Netball is growing in popularity, and may well become the next soccer phenomenon to hit the US. Here's an intro to the rules of the game.
Popular among women in England, the Caribbean, and South Pacific, netball is closely related to the original version of basketball developed by James Naismith in 1891. As in that game, there is no dribbling, only throwing and catching (as well as shooting hoops; no dunk shots, though). When Naismith sent instructions for his game, including a diagram of the court to Calara Baer in 1895, a simple misunderstanding led to the development of netball. Baer read the diagram as meaning that the players did not move from their designated area on the court, an adaptation that remains to this day.
The game consists of four 15-minute quarters, with a 3-minute interval between the first and second quarter, a 5-minute interval at halftime, and another 3-minute interval between the third and fourth quarters. Teams change end with every quarter. The 100 x 50 foot court is divided lengthwise into thirds, with a 10-foot high goalpost (with a net but no backboard) on each end of the court. The goal circle is drawn around each goal (radius of 16 feet). Shots must only be attempted within the circle. Each of the seven players indicates his/her position by letters on the front and back of his/her uniform: GS, GA, WA, C, WD, GD, and GK. The ball (between 27- and 28-inch circumference) must not be held by a player for more than three seconds, nor can the player take more than two steps with the ball.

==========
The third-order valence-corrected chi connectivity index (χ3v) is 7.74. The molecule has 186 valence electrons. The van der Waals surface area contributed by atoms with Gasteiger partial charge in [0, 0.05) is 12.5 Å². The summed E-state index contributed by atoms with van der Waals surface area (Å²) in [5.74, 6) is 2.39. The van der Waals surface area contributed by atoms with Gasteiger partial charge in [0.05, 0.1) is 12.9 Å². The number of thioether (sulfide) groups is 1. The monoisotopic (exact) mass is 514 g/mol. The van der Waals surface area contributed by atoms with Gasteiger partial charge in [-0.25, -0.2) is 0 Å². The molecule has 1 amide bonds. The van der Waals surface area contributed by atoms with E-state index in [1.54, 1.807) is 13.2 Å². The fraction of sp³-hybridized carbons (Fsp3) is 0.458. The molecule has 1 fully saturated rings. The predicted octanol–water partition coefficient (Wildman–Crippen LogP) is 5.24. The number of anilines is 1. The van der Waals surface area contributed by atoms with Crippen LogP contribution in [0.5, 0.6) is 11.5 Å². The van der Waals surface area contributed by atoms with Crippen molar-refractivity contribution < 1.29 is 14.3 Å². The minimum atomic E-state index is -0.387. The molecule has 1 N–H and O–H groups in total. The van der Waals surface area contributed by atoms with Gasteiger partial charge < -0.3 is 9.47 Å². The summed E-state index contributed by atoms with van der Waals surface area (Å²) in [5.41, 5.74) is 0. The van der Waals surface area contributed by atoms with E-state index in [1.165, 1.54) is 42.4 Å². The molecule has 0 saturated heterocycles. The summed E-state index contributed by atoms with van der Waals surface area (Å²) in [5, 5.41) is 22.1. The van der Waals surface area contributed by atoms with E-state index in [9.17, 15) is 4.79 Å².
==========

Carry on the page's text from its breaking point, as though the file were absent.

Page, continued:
The Goal Shooter (GS) has the main responsibility of shooting goals and is located in the attacking third of the court (including goal circle).
The Goal Attack (GA) plays in the attacking two thirds of court,including goal circle, and can also shoot goals.
Wing Attack (WA) has the responsibility of passing the ball to the shooters; he/she is in the attacking two thirds but cannot enter the goal circle.
Center (C) plays the whole court except for the goal circles and joins the defensive and attacking sides of his/her team together.
Wing Defense (WD) defends the wing attacker, playing in the defense and center thirds.
Goal Defense (GD) defends the goal attacker and plays in the defense and center thirds, including the goal circle.
Goal Keeper (GK) plays in the defense third that includes the goal circle.
Therefore, only the goal attacker and goal shooter can shoot baskets (each basket counts as one goal, or point).
Since 1963, there have been world netball championships held every four years. Australia is considered the team to beat, having 8 wins of the 10 tournaments. In 1995, netball became an Olympic sport, which is sure to drive its popularity further as is the growing popularity of mixed team and men's netball. The emphasis on cooperation, rather than egocentric individual plays, as in men s basketball, may be part of its appeal. The entire team must focus and play together to win the game, allowing satisfaction for all the players, not just the superstar few. As the number of women originally from such places as the United Kingdom grows in the U.S., so will the popularity of this sport, bringing a home-grown sport back home.